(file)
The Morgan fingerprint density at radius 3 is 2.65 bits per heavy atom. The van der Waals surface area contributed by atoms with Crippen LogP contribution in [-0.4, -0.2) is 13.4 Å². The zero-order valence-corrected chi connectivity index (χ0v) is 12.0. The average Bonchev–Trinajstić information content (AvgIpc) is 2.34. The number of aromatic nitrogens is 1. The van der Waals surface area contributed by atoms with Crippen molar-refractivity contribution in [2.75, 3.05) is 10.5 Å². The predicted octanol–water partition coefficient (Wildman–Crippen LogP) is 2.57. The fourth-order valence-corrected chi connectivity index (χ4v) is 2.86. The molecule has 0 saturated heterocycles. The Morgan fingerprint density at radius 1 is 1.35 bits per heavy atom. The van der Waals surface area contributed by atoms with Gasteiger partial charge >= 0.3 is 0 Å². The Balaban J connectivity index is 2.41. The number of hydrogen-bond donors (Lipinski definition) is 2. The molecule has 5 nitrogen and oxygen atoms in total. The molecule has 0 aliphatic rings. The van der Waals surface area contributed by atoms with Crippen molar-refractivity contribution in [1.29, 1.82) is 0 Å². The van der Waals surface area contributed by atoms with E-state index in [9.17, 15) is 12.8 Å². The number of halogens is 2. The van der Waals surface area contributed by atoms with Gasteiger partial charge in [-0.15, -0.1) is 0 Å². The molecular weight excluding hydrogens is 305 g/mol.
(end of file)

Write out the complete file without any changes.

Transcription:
The Morgan fingerprint density at radius 3 is 2.65 bits per heavy atom. The van der Waals surface area contributed by atoms with Crippen LogP contribution in [-0.4, -0.2) is 13.4 Å². The zero-order valence-corrected chi connectivity index (χ0v) is 12.0. The average Bonchev–Trinajstić information content (AvgIpc) is 2.34. The number of aromatic nitrogens is 1. The van der Waals surface area contributed by atoms with Crippen molar-refractivity contribution in [2.75, 3.05) is 10.5 Å². The predicted octanol–water partition coefficient (Wildman–Crippen LogP) is 2.57. The fourth-order valence-corrected chi connectivity index (χ4v) is 2.86. The molecule has 0 saturated heterocycles. The Morgan fingerprint density at radius 1 is 1.35 bits per heavy atom. The van der Waals surface area contributed by atoms with Gasteiger partial charge >= 0.3 is 0 Å². The Balaban J connectivity index is 2.41. The number of hydrogen-bond donors (Lipinski definition) is 2. The molecule has 5 nitrogen and oxygen atoms in total. The molecule has 0 aliphatic rings. The van der Waals surface area contributed by atoms with Crippen molar-refractivity contribution in [1.29, 1.82) is 0 Å². The van der Waals surface area contributed by atoms with E-state index in [9.17, 15) is 12.8 Å². The number of halogens is 2. The van der Waals surface area contributed by atoms with Gasteiger partial charge in [-0.15, -0.1) is 0 Å². The molecular weight excluding hydrogens is 305 g/mol.